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Classical Editor: Rob Barnett

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Lermontov Suite (1944)
Russian Fantasy (1944)
Ode in Memory of Lenin (1948)
Greeting Overture (1958)
Festive Poem (1950)
Armenian PO/Loris Tjeknavorian
rec 28 Oct - 2 Nov 1994, Yerevan, Armenia
ASV CD DCA 966 [66.06]
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Tjeknavorian's (and ASV's) devotion to Khachaturyan is to be admired. This series is best seen as foreshadowing and shadowing the work done on behalf of Gliere by Downes and Chandos. It is similarly exhaustive and shows some valour when you consider how apt such projects are to knee-jerk attack because of the music's association with Soviet realism.

The Lermontov Suite (in four movements) has entwined in its music an almost cataclysmic sadness but along the way we encounter a Tchaikovskian mazurka and valse. In the finale the composer reaches for his accustomed facility in Rimskian celebration. Think in terms of the Russian Easter Festival Overture and Capriccio Espagnol. The Russian Fantasy continues the Rimskian accent coloured with moments indebted to the great waltz from Tchaikovsky's Fifth. The Ode in Memory of Lenin (drawing on the film music for the life of Lenin) is overhung with black mists and funereal obsequies. It is oppressive with a sense of national mourning; unbridled in its clamour and unembarrassed by the uninhibited use of cymbals.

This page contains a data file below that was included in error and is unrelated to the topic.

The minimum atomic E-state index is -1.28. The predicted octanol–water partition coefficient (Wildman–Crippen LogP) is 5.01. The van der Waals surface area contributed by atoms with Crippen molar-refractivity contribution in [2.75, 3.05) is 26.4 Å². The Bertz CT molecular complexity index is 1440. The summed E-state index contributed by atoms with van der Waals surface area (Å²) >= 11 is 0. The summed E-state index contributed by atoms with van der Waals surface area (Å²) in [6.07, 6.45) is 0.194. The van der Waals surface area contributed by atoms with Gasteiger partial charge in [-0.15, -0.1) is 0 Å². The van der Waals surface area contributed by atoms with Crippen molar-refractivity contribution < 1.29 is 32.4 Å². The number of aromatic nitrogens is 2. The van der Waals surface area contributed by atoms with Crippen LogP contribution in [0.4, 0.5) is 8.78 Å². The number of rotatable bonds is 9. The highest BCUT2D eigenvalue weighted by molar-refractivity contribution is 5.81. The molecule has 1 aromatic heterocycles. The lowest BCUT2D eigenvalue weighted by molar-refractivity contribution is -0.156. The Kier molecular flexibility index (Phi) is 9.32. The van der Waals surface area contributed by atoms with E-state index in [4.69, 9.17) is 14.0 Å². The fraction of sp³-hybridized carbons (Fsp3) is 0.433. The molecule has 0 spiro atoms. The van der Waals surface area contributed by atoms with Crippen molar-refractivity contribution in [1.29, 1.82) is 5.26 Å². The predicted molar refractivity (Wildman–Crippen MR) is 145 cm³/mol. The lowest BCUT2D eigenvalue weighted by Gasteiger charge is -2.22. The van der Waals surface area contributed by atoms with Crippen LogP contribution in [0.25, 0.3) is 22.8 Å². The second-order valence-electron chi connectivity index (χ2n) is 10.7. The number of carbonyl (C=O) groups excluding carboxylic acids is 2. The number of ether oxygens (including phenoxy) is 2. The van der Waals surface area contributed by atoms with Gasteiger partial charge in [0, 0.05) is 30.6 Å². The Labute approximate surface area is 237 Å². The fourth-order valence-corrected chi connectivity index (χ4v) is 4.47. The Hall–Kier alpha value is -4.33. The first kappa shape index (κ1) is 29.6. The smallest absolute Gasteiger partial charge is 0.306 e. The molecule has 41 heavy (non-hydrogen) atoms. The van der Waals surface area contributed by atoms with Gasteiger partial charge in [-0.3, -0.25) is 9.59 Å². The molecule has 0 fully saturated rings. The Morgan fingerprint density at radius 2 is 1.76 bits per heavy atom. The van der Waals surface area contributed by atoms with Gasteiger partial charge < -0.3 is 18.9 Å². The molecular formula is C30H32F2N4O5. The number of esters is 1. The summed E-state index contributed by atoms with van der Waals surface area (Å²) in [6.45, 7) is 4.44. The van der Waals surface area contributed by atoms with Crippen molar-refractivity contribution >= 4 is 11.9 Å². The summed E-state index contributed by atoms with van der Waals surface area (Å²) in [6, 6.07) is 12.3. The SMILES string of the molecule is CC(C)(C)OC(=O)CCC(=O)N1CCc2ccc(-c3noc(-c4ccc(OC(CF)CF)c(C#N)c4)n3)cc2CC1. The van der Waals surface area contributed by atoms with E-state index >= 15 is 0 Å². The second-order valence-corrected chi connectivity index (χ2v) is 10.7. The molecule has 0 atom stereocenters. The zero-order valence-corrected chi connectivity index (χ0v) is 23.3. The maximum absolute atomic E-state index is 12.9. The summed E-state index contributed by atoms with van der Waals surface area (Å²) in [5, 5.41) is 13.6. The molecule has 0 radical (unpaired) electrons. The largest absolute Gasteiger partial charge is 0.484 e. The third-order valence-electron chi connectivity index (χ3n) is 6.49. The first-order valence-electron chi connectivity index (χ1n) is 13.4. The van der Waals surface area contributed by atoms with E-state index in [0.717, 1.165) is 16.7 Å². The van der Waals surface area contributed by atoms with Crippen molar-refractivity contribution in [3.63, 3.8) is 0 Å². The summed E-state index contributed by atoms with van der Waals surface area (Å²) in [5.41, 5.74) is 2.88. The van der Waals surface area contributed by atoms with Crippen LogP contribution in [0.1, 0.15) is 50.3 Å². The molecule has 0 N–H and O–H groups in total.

The Greeting Overture is brash and, as we know, Khachaturyan is good at brash but this time I have to concede that the music is noisily vapid, re-circulating ideas you are likely to associate with Rozsa's El Cid and Shostakovich 5. Festive Poem (20 mins) can be taken as his Fourth Symphony in all but name. Remember that the much-reviled (by Soviet authorities and, all too readily, by Western commentators) Symphony No. 3 is called 'symphony-poem'. It produces some jollity perhaps reminiscent of the military review music in Prokofiev's War and Peace, and of Mendelssohn's Italian and of Rossini overtures. The wily composer could (and did) still drum up a liquidly lapping theme or two as well as a certain jauntiness and some broadly strutting trumpet work (13.50) in Iberian style.

Good informative notes by Robert Matthew-Walker. Thankfully they are not prone to hagiography.

The symphonies in this series are well worth trying out before this collection but if they leave you wanting more you know where to come.


Rob Barnett


Rob Barnett

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